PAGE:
Her goal is to get at least 100 trees/plants for the project. Her plan identified native shrubs of interest, including arrowwood, summer sweet, rhododendron, azalea, winter berry, inkberry, bayberry, and holly. As for trees, she is looking for white pine, red maple, balsam fir, dogwood, magnolia, beech tree, Norway spruce, maple and black locust.
She said as the nurseries head into the winter season they have products they might need to dispose of, instead of having them winter-over in storage. She also pointed out landscaping companies are often in a position of removing shrubs that have overgrown a location but would be ideal for the hollow.
Daniels-Diehl is working on organizing groups to assist with the project. She said she will try to get the Cape Tech horticulture program to participate, and she is working with her Steminist Club at the high school to assist. Daniels-Diehl has an aggressive strategy, hoping to do plantings in November, December and January. The plan is also to get in touch with Boy and Girl Scout troops to see if they will build bird houses, bat houses and possum houses to assist with wildlife habitat rehabilitation.
Along with getting donations, money is the biggest obstacle, and she said she plans to pursue grant raise money during the Harwich Christmas Stroll through an adopt-a-tree program.
The idea is to have people pay a fee for the adoption of a Christmas tree to be planted in the hollow and the donor will get a plot location of the tree. If a tree costs $10, a $20 donation will be sought to provide funds with which to work, possibly purchasing larger trees to plant in the hollow. Another fund-raising concept is to have a bulb sale and plant a patch of daffodils in the hollow, selling the blooms for $5 a bunch. The bulbs will multiply each year and create more flowers, she said.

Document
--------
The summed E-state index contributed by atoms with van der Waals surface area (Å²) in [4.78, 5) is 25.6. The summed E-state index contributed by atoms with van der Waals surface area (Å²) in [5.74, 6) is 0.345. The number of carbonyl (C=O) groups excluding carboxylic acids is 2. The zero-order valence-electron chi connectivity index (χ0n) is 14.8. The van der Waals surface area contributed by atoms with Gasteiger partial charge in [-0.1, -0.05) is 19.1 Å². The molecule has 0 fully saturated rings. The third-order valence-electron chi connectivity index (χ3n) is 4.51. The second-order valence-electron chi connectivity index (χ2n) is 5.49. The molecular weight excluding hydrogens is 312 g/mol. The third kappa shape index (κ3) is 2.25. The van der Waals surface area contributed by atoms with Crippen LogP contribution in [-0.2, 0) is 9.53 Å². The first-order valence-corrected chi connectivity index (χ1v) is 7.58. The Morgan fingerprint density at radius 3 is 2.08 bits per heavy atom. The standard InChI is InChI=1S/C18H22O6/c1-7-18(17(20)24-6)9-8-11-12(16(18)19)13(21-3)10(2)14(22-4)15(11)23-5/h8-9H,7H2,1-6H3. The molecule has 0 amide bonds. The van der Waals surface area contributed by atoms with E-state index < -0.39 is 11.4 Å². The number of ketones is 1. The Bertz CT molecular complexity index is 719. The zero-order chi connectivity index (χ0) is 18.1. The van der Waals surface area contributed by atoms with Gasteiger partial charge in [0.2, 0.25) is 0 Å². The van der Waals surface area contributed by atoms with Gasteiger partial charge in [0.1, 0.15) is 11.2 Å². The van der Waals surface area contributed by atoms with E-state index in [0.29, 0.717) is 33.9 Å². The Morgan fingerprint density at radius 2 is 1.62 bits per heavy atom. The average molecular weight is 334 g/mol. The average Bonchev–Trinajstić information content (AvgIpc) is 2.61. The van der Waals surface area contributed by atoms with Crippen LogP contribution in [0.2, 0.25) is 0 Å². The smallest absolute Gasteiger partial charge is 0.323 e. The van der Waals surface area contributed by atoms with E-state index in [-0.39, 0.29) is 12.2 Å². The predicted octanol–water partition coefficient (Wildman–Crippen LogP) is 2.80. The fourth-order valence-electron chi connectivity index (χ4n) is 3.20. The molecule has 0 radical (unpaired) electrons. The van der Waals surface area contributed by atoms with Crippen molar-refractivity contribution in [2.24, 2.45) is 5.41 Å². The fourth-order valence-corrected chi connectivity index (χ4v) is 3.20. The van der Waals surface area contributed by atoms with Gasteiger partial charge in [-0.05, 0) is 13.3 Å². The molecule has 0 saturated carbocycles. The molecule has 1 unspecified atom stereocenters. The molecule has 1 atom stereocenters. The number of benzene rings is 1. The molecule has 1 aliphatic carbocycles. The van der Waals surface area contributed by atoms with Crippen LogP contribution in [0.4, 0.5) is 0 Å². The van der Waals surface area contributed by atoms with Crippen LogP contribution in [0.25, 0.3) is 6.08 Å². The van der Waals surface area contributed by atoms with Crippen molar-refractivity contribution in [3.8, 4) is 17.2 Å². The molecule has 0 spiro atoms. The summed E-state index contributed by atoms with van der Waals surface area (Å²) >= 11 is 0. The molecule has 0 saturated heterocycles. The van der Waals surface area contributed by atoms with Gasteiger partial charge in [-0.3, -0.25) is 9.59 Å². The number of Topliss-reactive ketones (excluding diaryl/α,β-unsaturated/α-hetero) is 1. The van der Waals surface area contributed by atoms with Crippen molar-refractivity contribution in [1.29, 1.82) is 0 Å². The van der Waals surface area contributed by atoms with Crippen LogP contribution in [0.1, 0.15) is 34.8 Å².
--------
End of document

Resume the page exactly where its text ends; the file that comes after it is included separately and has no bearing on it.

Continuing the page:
Wendy Daniels-Diehl, Lily’s mother, said they are working on a means for setting up an account for donations and to hold other funds that are raised, but they thought it best to wait for project approval from the recreation and youth commission. The student’s plan also has a proposal to work with the water and fire departments to water plants in the early stages of planting and in the dry summer season.
Working with her father, Brian Diehl, Lily has put together a 43-second drone video that illustrated the hollow before the tornado and the destruction left behind once it passed. Wendy Daniels-Diehl said the video will be posted on YouTube so people can better understand the destruction that took place there.
The Global Studies Program is designed to open the eyes of students to a broader world through classroom and hands-on experience. Daniels-Diehl said as part of the program she and other students spent two weeks in Tanzania as part of a cultural studies trip where they explored for a week and spent a week at a girls' boarding school were they lived with students. This year, she said students will be traveling to Costa Rica for more of a bio-science and wildlife learning experience.
“The hope behind this project is this is something we can do without bending the town financially,” Daniels-Diehl said.